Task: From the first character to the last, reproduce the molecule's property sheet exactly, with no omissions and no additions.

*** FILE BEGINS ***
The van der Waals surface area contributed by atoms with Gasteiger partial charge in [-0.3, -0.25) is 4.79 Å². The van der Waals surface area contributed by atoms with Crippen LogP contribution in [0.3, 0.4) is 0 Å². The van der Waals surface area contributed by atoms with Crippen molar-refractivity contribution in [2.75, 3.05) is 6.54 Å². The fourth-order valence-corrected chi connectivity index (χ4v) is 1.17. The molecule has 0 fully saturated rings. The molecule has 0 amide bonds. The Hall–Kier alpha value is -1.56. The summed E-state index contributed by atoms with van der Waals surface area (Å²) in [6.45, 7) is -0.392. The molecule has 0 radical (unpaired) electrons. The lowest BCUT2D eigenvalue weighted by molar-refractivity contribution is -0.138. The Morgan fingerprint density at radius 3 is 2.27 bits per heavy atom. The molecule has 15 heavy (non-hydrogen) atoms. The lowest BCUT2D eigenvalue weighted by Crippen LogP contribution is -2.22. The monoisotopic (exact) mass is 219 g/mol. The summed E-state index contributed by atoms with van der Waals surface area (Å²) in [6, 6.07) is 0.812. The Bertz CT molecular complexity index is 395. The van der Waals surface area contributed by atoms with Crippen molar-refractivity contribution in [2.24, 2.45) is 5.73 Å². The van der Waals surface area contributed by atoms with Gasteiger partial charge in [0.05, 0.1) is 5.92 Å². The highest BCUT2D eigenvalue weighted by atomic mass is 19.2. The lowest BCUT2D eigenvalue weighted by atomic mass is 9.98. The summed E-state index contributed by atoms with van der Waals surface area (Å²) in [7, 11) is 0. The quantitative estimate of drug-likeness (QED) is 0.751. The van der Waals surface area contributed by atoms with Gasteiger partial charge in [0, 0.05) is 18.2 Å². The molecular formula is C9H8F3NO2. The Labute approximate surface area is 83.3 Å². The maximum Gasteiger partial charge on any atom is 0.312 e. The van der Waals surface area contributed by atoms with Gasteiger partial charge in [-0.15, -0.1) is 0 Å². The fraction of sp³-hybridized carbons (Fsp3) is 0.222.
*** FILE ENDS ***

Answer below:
The van der Waals surface area contributed by atoms with Gasteiger partial charge in [-0.3, -0.25) is 4.79 Å². The van der Waals surface area contributed by atoms with Crippen LogP contribution in [0.3, 0.4) is 0 Å². The van der Waals surface area contributed by atoms with Crippen molar-refractivity contribution in [2.75, 3.05) is 6.54 Å². The fourth-order valence-corrected chi connectivity index (χ4v) is 1.17. The molecule has 0 fully saturated rings. The molecule has 0 amide bonds. The Hall–Kier alpha value is -1.56. The summed E-state index contributed by atoms with van der Waals surface area (Å²) in [6.45, 7) is -0.392. The molecule has 0 radical (unpaired) electrons. The lowest BCUT2D eigenvalue weighted by molar-refractivity contribution is -0.138. The Morgan fingerprint density at radius 3 is 2.27 bits per heavy atom. The molecule has 15 heavy (non-hydrogen) atoms. The lowest BCUT2D eigenvalue weighted by Crippen LogP contribution is -2.22. The monoisotopic (exact) mass is 219 g/mol. The summed E-state index contributed by atoms with van der Waals surface area (Å²) in [6, 6.07) is 0.812. The Bertz CT molecular complexity index is 395. The van der Waals surface area contributed by atoms with Crippen molar-refractivity contribution in [2.24, 2.45) is 5.73 Å². The van der Waals surface area contributed by atoms with Gasteiger partial charge in [0.05, 0.1) is 5.92 Å². The highest BCUT2D eigenvalue weighted by atomic mass is 19.2. The lowest BCUT2D eigenvalue weighted by atomic mass is 9.98. The summed E-state index contributed by atoms with van der Waals surface area (Å²) in [7, 11) is 0. The quantitative estimate of drug-likeness (QED) is 0.751. The van der Waals surface area contributed by atoms with Gasteiger partial charge in [0, 0.05) is 18.2 Å². The molecular formula is C9H8F3NO2. The Labute approximate surface area is 83.3 Å². The maximum Gasteiger partial charge on any atom is 0.312 e. The van der Waals surface area contributed by atoms with Gasteiger partial charge in [-0.15, -0.1) is 0 Å². The fraction of sp³-hybridized carbons (Fsp3) is 0.222.